removed to federal court on the basis of a federal defense,
” such as preemption. Id. at 393 (emphasis in
original). The only exception to the well-pleaded complaint
rule is the “complete pre-emption” doctrine.
Id. “On occasion, the Court has concluded that
the pre-emptive force of a statute is so
‘extraordinary' that it ‘converts an ordinary
state common-law complaint into one stating a federal claim
for purposes of the well-pleaded complaint rule.'”
Id. (quoting Metropolitan Life Ins. Co. v.
Taylor, 481 U.S. 58, 65 (1987)). Therefore, the question
before the Court is whether the Plaintiffs' claim is
completely preempted by the LMRA. If not, the Court lacks
subject matter jurisdiction and the case must be remanded.
301 of the LMRA completely preempts state law claims based on
the violation of a collective bargaining agreement. 29 U.S.C.
§ 185(a). Based on the Supreme Court's guiding
principles, the Sixth Circuit developed a two-step approach
for determining whether § 301 preemption applies.
Alongi v. Ford Motor Co., 386 F.3d 716, 724 (6th
Cir. 2004) (citing DeCoe v. Gen. Motors Corp., 32
F.3d 212, 216 (6th Cir. 1994)). The court must first
examine whether proof of the state law claim requires
interpretation of a collective bargaining agreement. Next,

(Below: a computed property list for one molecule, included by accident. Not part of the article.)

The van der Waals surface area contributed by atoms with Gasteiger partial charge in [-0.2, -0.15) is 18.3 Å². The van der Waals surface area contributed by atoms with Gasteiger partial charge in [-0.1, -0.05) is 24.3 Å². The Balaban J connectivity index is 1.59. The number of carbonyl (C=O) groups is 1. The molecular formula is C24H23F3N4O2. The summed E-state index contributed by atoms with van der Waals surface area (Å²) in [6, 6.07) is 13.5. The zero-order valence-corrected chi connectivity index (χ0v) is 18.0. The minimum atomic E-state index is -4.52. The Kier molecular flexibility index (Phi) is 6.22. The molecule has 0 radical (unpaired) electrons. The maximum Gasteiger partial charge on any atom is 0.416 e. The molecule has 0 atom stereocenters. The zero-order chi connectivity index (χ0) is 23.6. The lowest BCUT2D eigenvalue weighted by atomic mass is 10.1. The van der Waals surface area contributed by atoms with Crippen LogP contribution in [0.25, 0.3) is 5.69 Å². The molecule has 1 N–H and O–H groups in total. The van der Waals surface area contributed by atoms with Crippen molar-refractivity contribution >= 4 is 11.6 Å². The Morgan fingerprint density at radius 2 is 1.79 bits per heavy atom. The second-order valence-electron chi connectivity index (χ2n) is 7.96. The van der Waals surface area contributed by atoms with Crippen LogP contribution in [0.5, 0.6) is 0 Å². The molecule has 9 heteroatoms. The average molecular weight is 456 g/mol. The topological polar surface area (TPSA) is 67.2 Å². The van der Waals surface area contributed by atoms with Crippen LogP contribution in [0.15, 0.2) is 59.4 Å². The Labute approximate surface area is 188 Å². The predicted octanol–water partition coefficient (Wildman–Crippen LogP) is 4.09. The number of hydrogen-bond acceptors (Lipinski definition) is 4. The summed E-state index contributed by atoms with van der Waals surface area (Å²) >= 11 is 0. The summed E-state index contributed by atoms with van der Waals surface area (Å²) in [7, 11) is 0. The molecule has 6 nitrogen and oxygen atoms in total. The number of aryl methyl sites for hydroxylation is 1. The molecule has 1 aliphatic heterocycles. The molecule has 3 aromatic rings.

the court must decide whether the claims of the plaintiffs
are created by a collective bargaining agreement or by state
law. If the claim is created by state law and does not invoke
interpretation of a collective bargaining agreement, then
there is no preemption. However, a state law claim is
preempted by § 301 (1) if “the rights claimed by
the plaintiff were created by the collective bargaining
agreement, ” or (2) if “resolving the state-law
claim would require interpretation of the terms of the
collective bargaining agreement.” Mattis v.
Massman, 355 F.3d 902, 906 (6th Cir. 2004) (citing
DeCoe, 32 F.3d at 216).
basis of this lawsuit is the Plaintiffs' contention that
prior to December 2017, they were not fairly paid for the
time they gave to their employer during shift changes. In
seeking to right this perceived wrong, the Plaintiffs had two